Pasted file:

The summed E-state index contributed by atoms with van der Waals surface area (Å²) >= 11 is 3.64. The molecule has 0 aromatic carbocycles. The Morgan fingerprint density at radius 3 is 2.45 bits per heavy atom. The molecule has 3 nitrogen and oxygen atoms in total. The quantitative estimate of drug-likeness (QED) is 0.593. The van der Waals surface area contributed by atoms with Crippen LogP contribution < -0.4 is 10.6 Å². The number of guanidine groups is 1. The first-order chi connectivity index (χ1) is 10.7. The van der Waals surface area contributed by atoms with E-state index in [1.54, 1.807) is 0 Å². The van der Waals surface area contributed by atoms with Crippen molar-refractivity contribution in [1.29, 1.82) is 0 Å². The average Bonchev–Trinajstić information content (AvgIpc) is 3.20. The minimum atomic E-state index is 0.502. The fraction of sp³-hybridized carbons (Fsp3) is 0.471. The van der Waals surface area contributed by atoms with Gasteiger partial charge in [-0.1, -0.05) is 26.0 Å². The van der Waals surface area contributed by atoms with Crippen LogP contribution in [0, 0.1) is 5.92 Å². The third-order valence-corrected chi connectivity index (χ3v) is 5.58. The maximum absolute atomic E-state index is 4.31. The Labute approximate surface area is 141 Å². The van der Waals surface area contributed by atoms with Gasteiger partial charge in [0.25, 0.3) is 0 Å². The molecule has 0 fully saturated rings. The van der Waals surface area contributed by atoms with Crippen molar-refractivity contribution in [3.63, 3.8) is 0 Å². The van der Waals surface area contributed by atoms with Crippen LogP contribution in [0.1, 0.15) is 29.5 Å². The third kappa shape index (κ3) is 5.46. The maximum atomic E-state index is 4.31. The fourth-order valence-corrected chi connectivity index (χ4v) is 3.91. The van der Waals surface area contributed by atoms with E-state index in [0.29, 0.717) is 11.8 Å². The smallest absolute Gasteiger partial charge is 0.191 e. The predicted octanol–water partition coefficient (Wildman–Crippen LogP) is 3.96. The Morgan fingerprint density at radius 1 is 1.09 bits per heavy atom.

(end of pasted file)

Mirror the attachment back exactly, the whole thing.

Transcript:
The summed E-state index contributed by atoms with van der Waals surface area (Å²) >= 11 is 3.64. The molecule has 0 aromatic carbocycles. The Morgan fingerprint density at radius 3 is 2.45 bits per heavy atom. The molecule has 3 nitrogen and oxygen atoms in total. The quantitative estimate of drug-likeness (QED) is 0.593. The van der Waals surface area contributed by atoms with Crippen LogP contribution < -0.4 is 10.6 Å². The number of guanidine groups is 1. The first-order chi connectivity index (χ1) is 10.7. The van der Waals surface area contributed by atoms with E-state index in [1.54, 1.807) is 0 Å². The van der Waals surface area contributed by atoms with Crippen molar-refractivity contribution in [1.29, 1.82) is 0 Å². The average Bonchev–Trinajstić information content (AvgIpc) is 3.20. The minimum atomic E-state index is 0.502. The fraction of sp³-hybridized carbons (Fsp3) is 0.471. The van der Waals surface area contributed by atoms with Gasteiger partial charge in [-0.1, -0.05) is 26.0 Å². The van der Waals surface area contributed by atoms with Crippen LogP contribution in [0, 0.1) is 5.92 Å². The third-order valence-corrected chi connectivity index (χ3v) is 5.58. The maximum absolute atomic E-state index is 4.31. The Labute approximate surface area is 141 Å². The van der Waals surface area contributed by atoms with Gasteiger partial charge in [0.25, 0.3) is 0 Å². The molecule has 0 fully saturated rings. The van der Waals surface area contributed by atoms with Crippen molar-refractivity contribution in [3.63, 3.8) is 0 Å². The van der Waals surface area contributed by atoms with Crippen LogP contribution in [0.1, 0.15) is 29.5 Å². The third kappa shape index (κ3) is 5.46. The maximum atomic E-state index is 4.31. The fourth-order valence-corrected chi connectivity index (χ4v) is 3.91. The van der Waals surface area contributed by atoms with E-state index in [0.29, 0.717) is 11.8 Å². The smallest absolute Gasteiger partial charge is 0.191 e. The predicted octanol–water partition coefficient (Wildman–Crippen LogP) is 3.96. The Morgan fingerprint density at radius 1 is 1.09 bits per heavy atom.